Agile capital planning for real estate investments
Our industry has talked for a long time about creating flexible real estate models that are better able to adapt to market shifts. The seismic shock of COVID-19 has put a heightened premium on such agility.
Crisis or catalyst?
With the emphasis now shifting to an exit strategy, cash flow starting to stabilise, personnel implications understood and contingency plans in place, business focus is turning to what comes next and how to manage capital investments in the medium term.
Organisations with large real estate portfolios – from tech companies to automotive businesses to financial institutions – are all undergoing a forensic examination of their capital outlays.
Some clients in hard-hit sectors like hospitality and retail plan to cut their capital expenditure by 30 - 50 percent. Commodity and share prices continue to show volatility and companies are understandably taking protectionist action in the face of shaky markets.
However, some businesses are ramping up their capital investments by as much as twenty per cent. For life sciences, data centres and logistics warehousing, in particular, the crisis presents an opportunity to capitalise on new consumer demands and market opportunities, driving a need for accelerated portfolio development.
Progressive clients are shoring up supply chains, capitalising on market buying gains and implementing new ways of working to increase productivity. One major pharmaceuticals company, for example, has brought forward its investment to drive a new enterprise delivery model and digital approaches to create competitive advantage.
Whether rationalising or accelerating, these rapid shifts in capital investment strategies are laden with risk if they are driven by myopia and reactivity. Real estate functions need to cut through the uncertainty and drive decisions through a sober analysis of known impacts, market scenarios and anticipated repercussions.
Reflection, not reflex
In past recessions, real estate has been one of the first areas for review, as one of the largest fixed items on a company’s balance sheet. However, knee-jerk reactions can have implications for longer term growth.
We have seen draconian cutbacks lead to portfolios that no longer best support business or customer needs, to life expired assets creating operational resilience issues, and to outdated working environments eroding the attraction and retention of talent.
So far, we are seeing a more considered approach than in 2008/9, with organisations looking forward to what a post-COVID-19 world may look like. Since the global financial crisis, progressive businesses have integrated real estate teams with strategic leadership, allowing for better decision making.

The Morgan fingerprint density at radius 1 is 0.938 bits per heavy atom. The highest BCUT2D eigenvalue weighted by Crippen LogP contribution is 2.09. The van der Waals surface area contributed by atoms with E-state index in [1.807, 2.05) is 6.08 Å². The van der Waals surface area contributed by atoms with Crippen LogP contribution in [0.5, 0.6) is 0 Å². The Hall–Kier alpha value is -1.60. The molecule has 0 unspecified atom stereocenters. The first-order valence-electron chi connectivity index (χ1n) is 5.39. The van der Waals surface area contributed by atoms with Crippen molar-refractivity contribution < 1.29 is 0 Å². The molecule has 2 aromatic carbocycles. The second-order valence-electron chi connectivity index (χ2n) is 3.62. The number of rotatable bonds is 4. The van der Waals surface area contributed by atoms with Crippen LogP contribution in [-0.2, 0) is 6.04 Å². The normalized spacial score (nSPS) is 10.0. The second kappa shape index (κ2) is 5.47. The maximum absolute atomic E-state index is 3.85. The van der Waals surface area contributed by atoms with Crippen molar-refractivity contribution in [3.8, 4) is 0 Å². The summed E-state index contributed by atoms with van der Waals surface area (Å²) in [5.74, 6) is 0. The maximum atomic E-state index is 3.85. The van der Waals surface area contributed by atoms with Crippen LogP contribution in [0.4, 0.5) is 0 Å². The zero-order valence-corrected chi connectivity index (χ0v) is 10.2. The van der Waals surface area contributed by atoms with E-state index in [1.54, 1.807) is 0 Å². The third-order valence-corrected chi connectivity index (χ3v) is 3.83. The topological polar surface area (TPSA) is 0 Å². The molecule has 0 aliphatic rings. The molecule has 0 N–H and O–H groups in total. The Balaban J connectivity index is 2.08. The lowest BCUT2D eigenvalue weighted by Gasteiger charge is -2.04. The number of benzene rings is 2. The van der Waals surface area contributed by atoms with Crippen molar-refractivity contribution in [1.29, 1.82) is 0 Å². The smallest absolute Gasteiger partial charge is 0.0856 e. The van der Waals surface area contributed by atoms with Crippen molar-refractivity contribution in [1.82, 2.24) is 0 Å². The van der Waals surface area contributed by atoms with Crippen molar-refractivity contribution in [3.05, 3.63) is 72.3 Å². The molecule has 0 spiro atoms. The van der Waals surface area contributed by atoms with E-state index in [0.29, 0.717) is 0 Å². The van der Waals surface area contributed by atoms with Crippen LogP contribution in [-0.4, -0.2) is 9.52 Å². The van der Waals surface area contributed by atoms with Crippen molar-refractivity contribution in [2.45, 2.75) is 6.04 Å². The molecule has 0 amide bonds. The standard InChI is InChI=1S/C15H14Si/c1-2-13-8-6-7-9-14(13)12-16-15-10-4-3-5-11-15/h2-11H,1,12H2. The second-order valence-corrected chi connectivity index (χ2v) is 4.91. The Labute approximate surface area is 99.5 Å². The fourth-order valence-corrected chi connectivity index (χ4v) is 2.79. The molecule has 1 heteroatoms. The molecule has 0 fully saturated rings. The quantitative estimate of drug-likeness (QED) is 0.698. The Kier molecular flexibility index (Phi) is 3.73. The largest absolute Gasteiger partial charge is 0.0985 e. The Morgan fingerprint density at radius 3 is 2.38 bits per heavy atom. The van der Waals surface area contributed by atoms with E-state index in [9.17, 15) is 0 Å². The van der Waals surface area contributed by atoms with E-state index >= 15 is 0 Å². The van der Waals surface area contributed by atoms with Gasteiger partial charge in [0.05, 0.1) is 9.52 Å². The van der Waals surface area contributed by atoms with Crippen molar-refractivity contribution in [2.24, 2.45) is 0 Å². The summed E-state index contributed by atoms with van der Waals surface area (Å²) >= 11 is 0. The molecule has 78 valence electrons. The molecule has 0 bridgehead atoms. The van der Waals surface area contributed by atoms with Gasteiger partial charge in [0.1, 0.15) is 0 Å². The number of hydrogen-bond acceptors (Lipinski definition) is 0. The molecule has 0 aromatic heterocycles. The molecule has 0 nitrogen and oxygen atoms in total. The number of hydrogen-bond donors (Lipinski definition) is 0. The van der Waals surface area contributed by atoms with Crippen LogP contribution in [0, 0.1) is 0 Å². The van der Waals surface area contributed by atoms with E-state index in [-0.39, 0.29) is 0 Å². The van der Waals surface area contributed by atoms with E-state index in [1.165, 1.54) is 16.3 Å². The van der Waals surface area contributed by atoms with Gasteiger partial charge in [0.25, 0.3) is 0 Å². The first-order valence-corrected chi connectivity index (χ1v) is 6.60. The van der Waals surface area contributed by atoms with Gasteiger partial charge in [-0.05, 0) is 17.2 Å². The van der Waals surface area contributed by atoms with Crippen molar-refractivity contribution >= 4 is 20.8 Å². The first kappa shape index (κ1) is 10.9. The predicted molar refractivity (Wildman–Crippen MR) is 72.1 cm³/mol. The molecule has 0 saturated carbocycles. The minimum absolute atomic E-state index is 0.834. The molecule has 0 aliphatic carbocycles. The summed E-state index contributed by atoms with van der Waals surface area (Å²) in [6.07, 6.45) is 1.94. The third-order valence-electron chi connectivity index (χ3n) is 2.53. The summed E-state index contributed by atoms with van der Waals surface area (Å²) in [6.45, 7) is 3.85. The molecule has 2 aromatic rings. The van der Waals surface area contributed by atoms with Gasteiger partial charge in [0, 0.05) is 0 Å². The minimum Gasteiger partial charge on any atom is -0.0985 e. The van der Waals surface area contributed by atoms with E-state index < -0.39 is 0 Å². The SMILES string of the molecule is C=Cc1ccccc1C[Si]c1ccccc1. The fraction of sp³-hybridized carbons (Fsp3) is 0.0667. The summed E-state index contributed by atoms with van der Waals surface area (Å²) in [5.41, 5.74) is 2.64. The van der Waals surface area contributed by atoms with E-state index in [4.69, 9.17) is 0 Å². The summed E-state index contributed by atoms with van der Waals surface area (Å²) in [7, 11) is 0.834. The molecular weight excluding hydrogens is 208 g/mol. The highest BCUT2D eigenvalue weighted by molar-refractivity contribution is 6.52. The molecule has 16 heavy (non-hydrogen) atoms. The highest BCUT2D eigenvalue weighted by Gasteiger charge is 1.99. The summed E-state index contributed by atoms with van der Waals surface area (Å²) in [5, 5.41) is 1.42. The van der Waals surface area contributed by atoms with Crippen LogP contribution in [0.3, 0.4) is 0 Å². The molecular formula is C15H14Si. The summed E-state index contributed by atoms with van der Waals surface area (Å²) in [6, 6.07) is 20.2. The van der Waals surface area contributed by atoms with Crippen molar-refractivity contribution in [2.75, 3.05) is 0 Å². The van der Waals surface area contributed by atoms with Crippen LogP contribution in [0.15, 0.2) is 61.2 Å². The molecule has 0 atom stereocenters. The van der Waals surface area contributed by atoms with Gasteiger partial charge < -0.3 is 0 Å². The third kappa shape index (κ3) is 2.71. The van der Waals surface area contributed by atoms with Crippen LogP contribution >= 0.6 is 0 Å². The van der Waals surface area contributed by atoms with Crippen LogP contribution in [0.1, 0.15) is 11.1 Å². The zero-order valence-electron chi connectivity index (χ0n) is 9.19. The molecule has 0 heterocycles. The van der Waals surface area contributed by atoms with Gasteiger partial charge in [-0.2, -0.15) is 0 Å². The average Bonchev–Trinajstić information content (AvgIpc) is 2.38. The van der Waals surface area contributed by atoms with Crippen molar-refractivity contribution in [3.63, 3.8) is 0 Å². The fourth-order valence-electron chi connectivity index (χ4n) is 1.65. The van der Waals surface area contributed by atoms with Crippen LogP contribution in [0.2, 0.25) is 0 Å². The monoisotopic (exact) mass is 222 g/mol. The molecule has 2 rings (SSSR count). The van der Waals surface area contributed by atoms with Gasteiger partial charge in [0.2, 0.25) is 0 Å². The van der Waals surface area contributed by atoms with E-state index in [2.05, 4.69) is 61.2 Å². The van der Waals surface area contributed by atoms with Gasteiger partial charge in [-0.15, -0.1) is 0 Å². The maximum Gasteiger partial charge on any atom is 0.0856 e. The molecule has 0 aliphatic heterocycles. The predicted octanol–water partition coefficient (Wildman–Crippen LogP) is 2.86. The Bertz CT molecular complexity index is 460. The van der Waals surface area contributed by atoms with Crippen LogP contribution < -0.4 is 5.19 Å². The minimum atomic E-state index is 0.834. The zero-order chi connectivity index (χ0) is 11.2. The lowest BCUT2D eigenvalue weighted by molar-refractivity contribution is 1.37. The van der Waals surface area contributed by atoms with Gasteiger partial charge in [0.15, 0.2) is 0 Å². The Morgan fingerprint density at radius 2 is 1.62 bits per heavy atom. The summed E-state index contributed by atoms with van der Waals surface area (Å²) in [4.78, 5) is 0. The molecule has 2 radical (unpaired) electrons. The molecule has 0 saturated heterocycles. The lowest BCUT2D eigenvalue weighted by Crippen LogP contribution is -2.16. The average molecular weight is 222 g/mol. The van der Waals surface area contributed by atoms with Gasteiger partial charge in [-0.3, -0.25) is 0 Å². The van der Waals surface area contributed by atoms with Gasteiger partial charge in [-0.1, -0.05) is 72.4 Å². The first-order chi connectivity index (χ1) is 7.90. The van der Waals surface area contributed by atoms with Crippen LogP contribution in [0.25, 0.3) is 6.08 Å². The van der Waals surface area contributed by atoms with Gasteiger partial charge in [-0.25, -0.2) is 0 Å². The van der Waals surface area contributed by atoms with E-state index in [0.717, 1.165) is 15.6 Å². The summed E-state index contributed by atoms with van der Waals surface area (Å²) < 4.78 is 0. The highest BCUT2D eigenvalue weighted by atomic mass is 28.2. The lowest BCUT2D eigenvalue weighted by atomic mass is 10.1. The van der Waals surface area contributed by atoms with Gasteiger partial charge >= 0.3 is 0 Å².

Investing in data
To influence the right strategies, we need better data across real estate programmes. This has been a weakness of the industry for the last decade, but the reality of being unable to travel and communicate on normal channels due to the virus has heightened the need for visibility and control over asset portfolios.
To fulfil its role, the strategic real estate function needs evidence on all aspects of its brief – from performance and maintenance costs to expenses that could be associated with the disposal of an asset. This equally applies to investment programmes where simply stopping work won’t always halt liabilities to suppliers.
Plan of action
The saying goes to never waste a good crisis. As we recalibrate to a ‘new un-normal’, there are three steps real estate professionals can take:
1. Review business vision and objectives
Despite challenging circumstances, your longer term vision and objectives may not have changed. Although you may need to row back from ambitious investment targets and certain new builds, your path to recovery may be quicker through increasing rather than decreasing capital spend. Consider carefully which investments are needed to get the organisation back on track quickly.
2. Re-visit investment appraisals
The economic case of your investment appraisals and business cases will need to be reviewed and reconsidered in light of your priority focus and needs. Funding restrictions and other commercial factors (such as supply chain issues) will need to be taken into consideration to ensure investments are still economically, commercially and financially viable.
3. Re-prioritise delivery
Once you have reviewed your objectives and any active business cases, you should take steps to formally re-prioritise your investment portfolio. You should set parameters for what constitutes a ‘must’ (health & safety, compliance, and business survival being potential factors) and decide where you draw the line between deliver or shelve.
Please visit our COVID-19 response page for all of our resources relating to the impact of COVID-19 on the construction sector.